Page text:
Randomized effectiveness trial of a computer-assisted intervention to improve diabetes care
ABSTRACT There is a well-documented gap between diabetes care guidelines and the services received by patients in most health care settings. This report presents 12-month follow-up results from a computer-assisted, patient-centered intervention to improve the level of recommended services patients received from a variety of primary care settings.
A total of 886 patients with type 2 diabetes under the care of 52 primary care physicians participated in the Diabetes Priority Program. Physicians were stratified and randomized to intervention or control conditions and evaluated on two primary outcomes: number of recommended laboratory screenings and recommended patient-centered care activities completed from the National Committee on Quality Assurance/American Diabetes Association Provider Recognition Program (PRP). Secondary outcomes were evaluated using the Problem Areas in Diabetes 2 quality of life scale, lipid and HbA1c levels, and the Patient Health Questionnaire-9 depression scale.
The program was well implemented and significantly improved both the number of laboratory assays and patient-centered aspects of diabetes care patients received compared with those in the control condition. There was overall improvement on secondary outcomes of lipids, HbA1c, quality of life, and depression scores; between-condition differences were not significant.
Staff in small, mixed-payer primary care offices can consistently implement a patient-centered intervention to improve PRP measures of quality of diabetes care. Alternative explanations for why these process improvements did not lead to improved outcomes, and suggested directions for future research are discussed.
Full-textDOI: · Available from: Alanna Kulchak Rahm, May 07, 2015
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ABSTRACT: Structured patient education programs can reduce the risk of diabetes-related complications. However, people appear to have difficulties attending face-to-face education and alternatives are needed. This review looked at the impact of computer-based diabetes self-management interventions on health status, cardiovascular risk factors, and quality of life of adults with type 2 diabetes.RESEARCH DESIGN AND METHODS: We searched The Cochrane Library, Medline, Embase, PsycINFO, Web of Science, and CINAHL for relevant trials from inception to November 2011. Reference lists from relevant published studies were screened and authors contacted for further information when required. Two authors independently extracted relevant data using standard data extraction templates.RESULTS: Sixteen randomized controlled trials with 3,578 participants met the inclusion criteria. Interventions were delivered via clinics, the Internet, and mobile phones. Computer-based diabetes self-management interventions appear to have small benefits on glycemic control: the pooled effect on HbA1c was -0.2% (-2.3 mmol/mol [95% CI -0.4 to -0.1%]). A subgroup analysis on mobile phone-based interventions showed a larger effect: the pooled effect on HbA1c from three studies was -0.50% (-5.46 mmol/mol [95% CI -0.7 to -0.3%]). There was no evidence of improvement in depression, quality of life, blood pressure, serum lipids, or weight. There was no evidence of significant adverse effects.CONCLUSIONS: Computer-based diabetes self-management interventions to manage type 2 diabetes appear to have a small beneficial effect on blood glucose control, and this effect was larger in the mobile phone subgroup. There was no evidence of benefit for other biological, cognitive, behavioral, or emotional outcomes.Diabetes Care 06/2014; 37(6):1759-1766. DOI:10.2337/dc13-1386 · 8.57 Impact Factor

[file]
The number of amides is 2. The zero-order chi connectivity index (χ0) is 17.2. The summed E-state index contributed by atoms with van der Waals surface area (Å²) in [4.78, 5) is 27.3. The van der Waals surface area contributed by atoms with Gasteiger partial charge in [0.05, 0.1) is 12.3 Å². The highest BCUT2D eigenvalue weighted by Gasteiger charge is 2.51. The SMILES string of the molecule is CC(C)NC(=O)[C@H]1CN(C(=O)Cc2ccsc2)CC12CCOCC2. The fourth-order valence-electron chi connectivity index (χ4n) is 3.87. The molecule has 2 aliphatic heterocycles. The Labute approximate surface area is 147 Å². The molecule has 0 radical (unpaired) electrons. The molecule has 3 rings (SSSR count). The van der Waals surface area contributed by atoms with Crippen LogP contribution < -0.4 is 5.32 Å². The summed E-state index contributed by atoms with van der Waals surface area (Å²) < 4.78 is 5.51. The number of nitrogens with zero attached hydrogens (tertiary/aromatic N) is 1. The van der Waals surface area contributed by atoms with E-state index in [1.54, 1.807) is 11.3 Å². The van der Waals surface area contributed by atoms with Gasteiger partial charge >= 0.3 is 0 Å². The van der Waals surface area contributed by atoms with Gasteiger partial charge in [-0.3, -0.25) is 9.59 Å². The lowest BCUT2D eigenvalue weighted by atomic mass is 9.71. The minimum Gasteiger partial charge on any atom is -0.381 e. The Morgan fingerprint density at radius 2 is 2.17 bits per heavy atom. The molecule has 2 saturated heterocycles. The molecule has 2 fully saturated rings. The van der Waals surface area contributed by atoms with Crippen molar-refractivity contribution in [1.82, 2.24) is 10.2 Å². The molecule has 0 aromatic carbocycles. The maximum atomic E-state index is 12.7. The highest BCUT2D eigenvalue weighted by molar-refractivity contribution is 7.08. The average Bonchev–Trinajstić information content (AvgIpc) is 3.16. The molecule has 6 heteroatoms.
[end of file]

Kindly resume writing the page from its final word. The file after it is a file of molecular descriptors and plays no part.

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ABSTRACT: Despite more than 30 years of effort that has been dedicated to the improvement of grading systems for evaluating the quality of research study designs considerable shortcomings continue. These shortcomings include the failure to define key terms, provide a comprehensive list of design flaws, demonstrate the reliability of such grading systems, properly value non-randomized controlled trials, and develop theoretically-derived systems for penalizing and promoting the evidence generated by a study. Consequently, in light of the importance of grading guidelines in evidence-based medicine, steps must be taken to remedy these deficiencies. This article presents two methods—a grading system and a measure of methodological bias—of evaluating the quality of evidence produced by an efficacy study.Evaluation and Program Planning 08/2014; 48. DOI:10.1016/j.evalprogplan.2014.08.003 · 0.90 Impact Factor